For all involved in Irish football, the events of the last number of weeks have seen the beginning of a seismic shift in the game in this country.
Stellar and commendable journalism from a host of Irish publications, most notably from Sunday Times writer Mark Tighe, has seen a poisoned regime on the brink of a complete and utter overhaul.
On Monday, the FAI confirmed that John Delaney would be stepping away from his role within the organisation, pending an independent investigation of course, while Minister Shane Ross outlined that all of the board would be resigning come July.
Former Everton and Ireland midfielder Gareth Farrelly is well aware of the debt of gratitude Irish football owes to journalism. He is well aware that the commendable actions of many have been vital in the last month.
“I have huge respect for what has been done over the last few weeks,” he tells Pundit Arena.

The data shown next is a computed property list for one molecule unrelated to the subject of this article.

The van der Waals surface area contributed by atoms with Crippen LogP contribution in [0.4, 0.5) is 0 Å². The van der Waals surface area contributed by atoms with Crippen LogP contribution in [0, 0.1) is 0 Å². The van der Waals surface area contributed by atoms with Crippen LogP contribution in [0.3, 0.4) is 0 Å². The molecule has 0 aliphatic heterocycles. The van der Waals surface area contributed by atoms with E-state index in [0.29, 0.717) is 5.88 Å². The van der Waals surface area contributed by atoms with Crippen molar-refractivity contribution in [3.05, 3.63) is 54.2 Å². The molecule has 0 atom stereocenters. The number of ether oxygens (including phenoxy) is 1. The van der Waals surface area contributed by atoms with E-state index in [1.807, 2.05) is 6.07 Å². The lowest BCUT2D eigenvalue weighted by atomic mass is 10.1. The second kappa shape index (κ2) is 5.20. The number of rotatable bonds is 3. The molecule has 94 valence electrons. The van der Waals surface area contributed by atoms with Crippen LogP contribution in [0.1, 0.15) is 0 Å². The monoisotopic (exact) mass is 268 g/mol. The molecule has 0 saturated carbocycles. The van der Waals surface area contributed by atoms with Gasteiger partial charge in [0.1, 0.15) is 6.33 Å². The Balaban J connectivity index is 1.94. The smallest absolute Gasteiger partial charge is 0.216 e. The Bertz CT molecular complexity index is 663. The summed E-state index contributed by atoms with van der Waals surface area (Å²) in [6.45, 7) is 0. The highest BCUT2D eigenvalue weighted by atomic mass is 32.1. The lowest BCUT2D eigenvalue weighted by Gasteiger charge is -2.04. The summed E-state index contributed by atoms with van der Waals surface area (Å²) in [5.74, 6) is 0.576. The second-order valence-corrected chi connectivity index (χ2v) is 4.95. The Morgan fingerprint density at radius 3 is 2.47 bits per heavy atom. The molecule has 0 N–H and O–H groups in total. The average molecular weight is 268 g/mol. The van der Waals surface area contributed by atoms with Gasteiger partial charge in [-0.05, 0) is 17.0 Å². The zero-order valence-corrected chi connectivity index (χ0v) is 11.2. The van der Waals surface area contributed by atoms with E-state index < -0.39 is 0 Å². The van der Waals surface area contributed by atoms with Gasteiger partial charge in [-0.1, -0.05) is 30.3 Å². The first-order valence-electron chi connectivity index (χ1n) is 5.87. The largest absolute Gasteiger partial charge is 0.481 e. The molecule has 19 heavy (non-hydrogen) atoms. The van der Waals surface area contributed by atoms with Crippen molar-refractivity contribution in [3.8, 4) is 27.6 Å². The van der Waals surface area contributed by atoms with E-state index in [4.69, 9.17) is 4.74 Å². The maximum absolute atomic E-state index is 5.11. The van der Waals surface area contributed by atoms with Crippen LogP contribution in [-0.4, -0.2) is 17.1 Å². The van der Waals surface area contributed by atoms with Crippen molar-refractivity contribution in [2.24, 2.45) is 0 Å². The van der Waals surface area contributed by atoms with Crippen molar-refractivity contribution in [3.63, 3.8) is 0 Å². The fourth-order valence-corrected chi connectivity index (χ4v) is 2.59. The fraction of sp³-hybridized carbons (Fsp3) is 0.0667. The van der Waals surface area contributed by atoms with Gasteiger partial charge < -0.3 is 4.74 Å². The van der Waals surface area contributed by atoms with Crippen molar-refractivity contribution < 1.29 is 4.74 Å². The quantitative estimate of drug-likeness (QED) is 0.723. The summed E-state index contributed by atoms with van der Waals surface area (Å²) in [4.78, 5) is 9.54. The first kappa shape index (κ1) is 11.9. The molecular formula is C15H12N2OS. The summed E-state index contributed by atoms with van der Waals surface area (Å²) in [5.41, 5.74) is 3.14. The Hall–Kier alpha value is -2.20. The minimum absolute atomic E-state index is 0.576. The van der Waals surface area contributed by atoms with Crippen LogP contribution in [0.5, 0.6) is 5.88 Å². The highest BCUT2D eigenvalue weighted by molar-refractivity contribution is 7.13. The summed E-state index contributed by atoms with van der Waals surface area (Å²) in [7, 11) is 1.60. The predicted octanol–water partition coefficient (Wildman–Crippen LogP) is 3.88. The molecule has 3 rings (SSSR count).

Now though, Farrelly feels, as the dust begins to settle on a plethora of statements and Oireachtas Committees, is the perfect time to keep the extended level of scrutiny on the FAI up. Strike, as the saying goes, while the iron is hot.
“The challenge now is in an Oireachtas meeting you’ve had so much said over a period of hours,” said Farrelly.
“I think you need to try and consolidate and look back at all the different things that were said so obviously the fact that the board are looking at stepping down, all of them, is an incredibly positive thing but then the caveat to that is there is some talk that they may seek reelection again.
“I think there’s a lot of things now that need to be clarified as the dust starts to settle a little.
“Even from a journalistic point of view I have huge respect for what has been done over the last few weeks but at this time, this isn’t the time to relax, it is as important now to maintain a level of scrutiny and keep a watching brief with regards to all of the different investigations and what’s actually going on.
“What the terms of reference are in those investigations and to look to be kept informed to the best that anybody can be.”
The Sunday Times also broke a recent story which detailed that Delaney had spent €40,000 on the FAI credit card over six months in 2016 on a host of luxuries which included the likes of duty-free purchases at the airport, executive dry-cleaning services and five-star hotels, among other things.